Article 18 - Of the Incarnation of Jesus Christ
We confess, therefore, that God did fulfill the prom ise, which He made to the fathers, by the mouth of His holy prophets, when He sent into the world, at the time appointed by Him, His own, only-begotten and eternal Son, who took upon Him the form of a servant, and became like unto man, really assuming the true human nature, with all its infirmities, sin excepted, being conceived in the womb of the blessed Virgin Mary, by the power of the Holy Ghost, without the means of man, and did not only assume human nature as to the body, but also a true human soul, that He might be a real man. For since the soul was lost as well as the body, it was necessary that He should take both upon Him, to save both. Therefore we confess (in opposition to the heresy of the Anabaptists, who deny that Christ assumed human flesh of His mother) that Christ is become a partaker of the flesh and blood of the children; that He is a fruit of the loins of David after the flesh; made of the seed of David according to the flesh; and fruit of the womb of the Virgin Mary, made of a woman, a branch of David; a shoot of the root of Jesse; sprung from the tribe of Judah; descended from the Jews according to the flesh; of the seed of Abraham, since He took on Him the seed of Abraham, and became like unto His brethren in all things, sin excepted, so that in truth He is our Immanuel, that is to say, God with us.
Article 19 - Of the Union and Distinction of the two Natures in the person of Christ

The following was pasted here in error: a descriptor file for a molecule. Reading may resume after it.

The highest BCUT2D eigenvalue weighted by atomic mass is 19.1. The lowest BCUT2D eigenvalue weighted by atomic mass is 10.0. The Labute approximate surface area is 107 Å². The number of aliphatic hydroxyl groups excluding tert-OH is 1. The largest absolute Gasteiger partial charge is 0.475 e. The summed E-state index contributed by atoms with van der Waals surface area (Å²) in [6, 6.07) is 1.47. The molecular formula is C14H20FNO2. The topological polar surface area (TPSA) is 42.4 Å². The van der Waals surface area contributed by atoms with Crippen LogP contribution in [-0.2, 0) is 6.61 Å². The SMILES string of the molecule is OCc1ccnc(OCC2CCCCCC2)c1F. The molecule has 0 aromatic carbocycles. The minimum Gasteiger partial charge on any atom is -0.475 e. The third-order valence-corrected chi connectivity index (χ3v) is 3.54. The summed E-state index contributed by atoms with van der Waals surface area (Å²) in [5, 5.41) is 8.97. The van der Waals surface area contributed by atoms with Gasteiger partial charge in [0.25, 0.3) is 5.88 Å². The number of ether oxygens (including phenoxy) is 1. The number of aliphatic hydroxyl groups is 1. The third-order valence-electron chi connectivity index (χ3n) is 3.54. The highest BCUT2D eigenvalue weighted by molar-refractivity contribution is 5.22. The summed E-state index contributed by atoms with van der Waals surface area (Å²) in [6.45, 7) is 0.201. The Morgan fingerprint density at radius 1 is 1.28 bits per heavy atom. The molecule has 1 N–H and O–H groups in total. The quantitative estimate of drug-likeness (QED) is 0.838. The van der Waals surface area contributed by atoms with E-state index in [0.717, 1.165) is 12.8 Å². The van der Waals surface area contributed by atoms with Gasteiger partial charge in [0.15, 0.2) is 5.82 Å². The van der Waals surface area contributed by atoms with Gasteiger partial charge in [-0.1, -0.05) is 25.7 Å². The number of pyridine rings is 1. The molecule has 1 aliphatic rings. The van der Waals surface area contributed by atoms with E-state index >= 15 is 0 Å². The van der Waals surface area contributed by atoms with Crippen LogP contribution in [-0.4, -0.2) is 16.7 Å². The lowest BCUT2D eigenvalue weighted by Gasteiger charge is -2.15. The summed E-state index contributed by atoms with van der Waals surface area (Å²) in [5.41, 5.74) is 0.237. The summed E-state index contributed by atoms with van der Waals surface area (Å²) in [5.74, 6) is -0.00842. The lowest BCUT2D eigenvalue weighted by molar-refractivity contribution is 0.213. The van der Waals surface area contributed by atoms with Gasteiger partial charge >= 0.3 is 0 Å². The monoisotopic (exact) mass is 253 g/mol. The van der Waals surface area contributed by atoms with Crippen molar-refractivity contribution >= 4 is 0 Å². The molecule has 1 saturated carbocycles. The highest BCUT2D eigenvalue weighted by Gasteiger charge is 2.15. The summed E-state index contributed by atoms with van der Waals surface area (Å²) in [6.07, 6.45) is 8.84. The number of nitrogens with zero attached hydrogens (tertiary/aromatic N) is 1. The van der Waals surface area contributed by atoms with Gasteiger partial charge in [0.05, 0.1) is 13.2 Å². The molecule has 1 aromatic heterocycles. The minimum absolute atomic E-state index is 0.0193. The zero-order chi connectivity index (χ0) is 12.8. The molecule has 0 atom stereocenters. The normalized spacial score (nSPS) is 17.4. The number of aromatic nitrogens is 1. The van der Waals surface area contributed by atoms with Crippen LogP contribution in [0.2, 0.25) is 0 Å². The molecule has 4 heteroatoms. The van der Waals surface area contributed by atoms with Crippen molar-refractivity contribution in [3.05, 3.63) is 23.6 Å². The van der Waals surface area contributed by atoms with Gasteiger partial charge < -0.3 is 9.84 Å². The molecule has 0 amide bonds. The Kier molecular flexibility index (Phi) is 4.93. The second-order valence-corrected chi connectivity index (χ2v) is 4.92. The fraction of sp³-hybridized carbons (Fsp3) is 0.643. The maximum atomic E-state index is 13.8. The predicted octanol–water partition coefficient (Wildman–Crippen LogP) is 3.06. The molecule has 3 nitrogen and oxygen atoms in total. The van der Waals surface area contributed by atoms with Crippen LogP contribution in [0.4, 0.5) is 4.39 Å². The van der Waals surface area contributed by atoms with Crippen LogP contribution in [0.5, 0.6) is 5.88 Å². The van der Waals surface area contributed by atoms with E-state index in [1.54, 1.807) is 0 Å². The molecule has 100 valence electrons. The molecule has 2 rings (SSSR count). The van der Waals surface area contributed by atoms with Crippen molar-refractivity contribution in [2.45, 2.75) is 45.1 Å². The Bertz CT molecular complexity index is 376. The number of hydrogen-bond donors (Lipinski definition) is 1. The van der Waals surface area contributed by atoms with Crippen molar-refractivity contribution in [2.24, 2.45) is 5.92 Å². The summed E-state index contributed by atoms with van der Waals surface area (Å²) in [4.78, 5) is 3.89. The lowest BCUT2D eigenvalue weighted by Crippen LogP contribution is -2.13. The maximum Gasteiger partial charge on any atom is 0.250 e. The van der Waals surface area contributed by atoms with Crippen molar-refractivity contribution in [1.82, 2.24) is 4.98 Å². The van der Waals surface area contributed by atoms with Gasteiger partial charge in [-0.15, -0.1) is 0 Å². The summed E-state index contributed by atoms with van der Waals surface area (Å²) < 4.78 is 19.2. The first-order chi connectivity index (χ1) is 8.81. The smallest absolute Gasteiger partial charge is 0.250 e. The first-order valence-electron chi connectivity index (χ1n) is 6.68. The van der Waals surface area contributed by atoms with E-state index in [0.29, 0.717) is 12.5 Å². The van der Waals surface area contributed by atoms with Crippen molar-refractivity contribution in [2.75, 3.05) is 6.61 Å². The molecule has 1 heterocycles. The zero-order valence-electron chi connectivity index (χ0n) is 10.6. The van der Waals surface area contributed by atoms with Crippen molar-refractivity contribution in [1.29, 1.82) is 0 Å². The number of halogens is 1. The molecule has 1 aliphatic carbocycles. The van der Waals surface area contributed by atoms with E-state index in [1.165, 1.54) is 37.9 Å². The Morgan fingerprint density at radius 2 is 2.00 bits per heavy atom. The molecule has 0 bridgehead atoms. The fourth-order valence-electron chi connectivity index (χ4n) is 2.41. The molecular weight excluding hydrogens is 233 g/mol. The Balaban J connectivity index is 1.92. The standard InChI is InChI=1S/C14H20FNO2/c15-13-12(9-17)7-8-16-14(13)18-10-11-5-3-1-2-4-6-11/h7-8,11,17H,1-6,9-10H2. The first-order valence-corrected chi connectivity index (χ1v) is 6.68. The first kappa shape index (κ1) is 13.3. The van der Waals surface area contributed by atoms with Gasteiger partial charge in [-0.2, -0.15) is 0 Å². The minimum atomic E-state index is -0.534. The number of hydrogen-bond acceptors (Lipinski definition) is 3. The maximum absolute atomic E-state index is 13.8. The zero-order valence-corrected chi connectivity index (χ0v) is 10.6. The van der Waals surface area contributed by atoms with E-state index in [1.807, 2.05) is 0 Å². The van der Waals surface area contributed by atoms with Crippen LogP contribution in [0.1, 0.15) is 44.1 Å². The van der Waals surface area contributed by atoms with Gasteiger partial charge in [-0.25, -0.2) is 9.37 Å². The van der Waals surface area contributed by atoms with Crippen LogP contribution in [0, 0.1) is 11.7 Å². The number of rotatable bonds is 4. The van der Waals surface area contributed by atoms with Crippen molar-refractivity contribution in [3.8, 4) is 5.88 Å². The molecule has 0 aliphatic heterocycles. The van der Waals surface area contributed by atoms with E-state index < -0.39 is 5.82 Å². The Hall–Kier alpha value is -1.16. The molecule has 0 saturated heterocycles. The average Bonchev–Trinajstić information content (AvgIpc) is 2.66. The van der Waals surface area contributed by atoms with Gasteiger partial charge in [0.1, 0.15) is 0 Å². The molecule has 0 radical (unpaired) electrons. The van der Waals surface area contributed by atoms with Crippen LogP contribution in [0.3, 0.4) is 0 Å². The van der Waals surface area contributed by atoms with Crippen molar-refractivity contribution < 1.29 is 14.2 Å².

We believe that by this conception, the person of the Son is inseparably united and connected with the human nature; so that there are not two Sons of God, nor two persons, but two natures united in one single person: yet, that each nature retains its own distinct properties.
As then the divine nature hath always remained uncreated, without beginning of days or end of life, filling heaven and earth: so also hath the human nature not lost its properties, but remained a creature, having beginning of days, being a finite nature, and retaining all the properties of a real body. And though He hath by His resurrection given immortality to the same, nevertheless He hath not changed the reality of His human nature; forasmuch as our salvation and resurrection also depend on the reality of His body. But these two natures are so closely united in one person, that they were not separated even by His death. Therefore that which He, when dying, commended into the hands of His Father, was a real human spirit, departing from His body. But in the meantime the divine nature always remained united with the human, even when He lay in the grave. And the Godhead did not cease to be in Him, any more than it did when He was an infant, though it did not so clearly manifest itself for a while. Wherefore we confess ' that He is very God, and very man: very God by His power to conquer death; and very man that He might die for us according to the infirmity of His flesh.
Article 20 - That God hath manifested His justice and mercy in Christ
We believe that God, who is perfectly merciful and just, sent His Son to assume that nature, in which the disobedience was committed, to make satisfaction in the same, and to bear the punishment of sin by His most bitter passion and death. God therefore manifested His justice against His Son, when He laid our iniquities upon Him; and poured forth His mercy and goodness on us, who were guilty and worthy of damnation, out of mere and perfect love, giving His Son unto death for us, and raising Him for our justification, that through Him we might obtain immortality and life eternal.